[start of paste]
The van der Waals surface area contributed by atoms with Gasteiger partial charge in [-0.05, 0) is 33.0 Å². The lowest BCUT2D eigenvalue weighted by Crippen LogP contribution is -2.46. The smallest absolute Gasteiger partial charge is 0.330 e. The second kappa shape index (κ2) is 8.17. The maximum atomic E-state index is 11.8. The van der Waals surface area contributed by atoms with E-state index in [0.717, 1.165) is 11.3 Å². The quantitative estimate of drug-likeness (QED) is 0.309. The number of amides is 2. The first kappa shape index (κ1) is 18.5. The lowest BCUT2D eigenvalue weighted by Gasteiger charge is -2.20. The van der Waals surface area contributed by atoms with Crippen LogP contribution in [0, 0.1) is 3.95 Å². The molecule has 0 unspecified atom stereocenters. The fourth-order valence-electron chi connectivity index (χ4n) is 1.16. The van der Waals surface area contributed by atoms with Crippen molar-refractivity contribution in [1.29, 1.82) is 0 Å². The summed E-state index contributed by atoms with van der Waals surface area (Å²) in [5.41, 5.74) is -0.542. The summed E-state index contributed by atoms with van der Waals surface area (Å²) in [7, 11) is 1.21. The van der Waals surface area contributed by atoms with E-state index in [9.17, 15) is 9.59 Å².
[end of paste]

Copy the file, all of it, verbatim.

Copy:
The van der Waals surface area contributed by atoms with Gasteiger partial charge in [-0.05, 0) is 33.0 Å². The lowest BCUT2D eigenvalue weighted by Crippen LogP contribution is -2.46. The smallest absolute Gasteiger partial charge is 0.330 e. The second kappa shape index (κ2) is 8.17. The maximum atomic E-state index is 11.8. The van der Waals surface area contributed by atoms with E-state index in [0.717, 1.165) is 11.3 Å². The quantitative estimate of drug-likeness (QED) is 0.309. The number of amides is 2. The first kappa shape index (κ1) is 18.5. The lowest BCUT2D eigenvalue weighted by Gasteiger charge is -2.20. The van der Waals surface area contributed by atoms with Crippen LogP contribution in [0, 0.1) is 3.95 Å². The molecule has 0 unspecified atom stereocenters. The fourth-order valence-electron chi connectivity index (χ4n) is 1.16. The van der Waals surface area contributed by atoms with Crippen molar-refractivity contribution in [1.29, 1.82) is 0 Å². The summed E-state index contributed by atoms with van der Waals surface area (Å²) in [5.41, 5.74) is -0.542. The summed E-state index contributed by atoms with van der Waals surface area (Å²) in [7, 11) is 1.21. The van der Waals surface area contributed by atoms with E-state index in [9.17, 15) is 9.59 Å².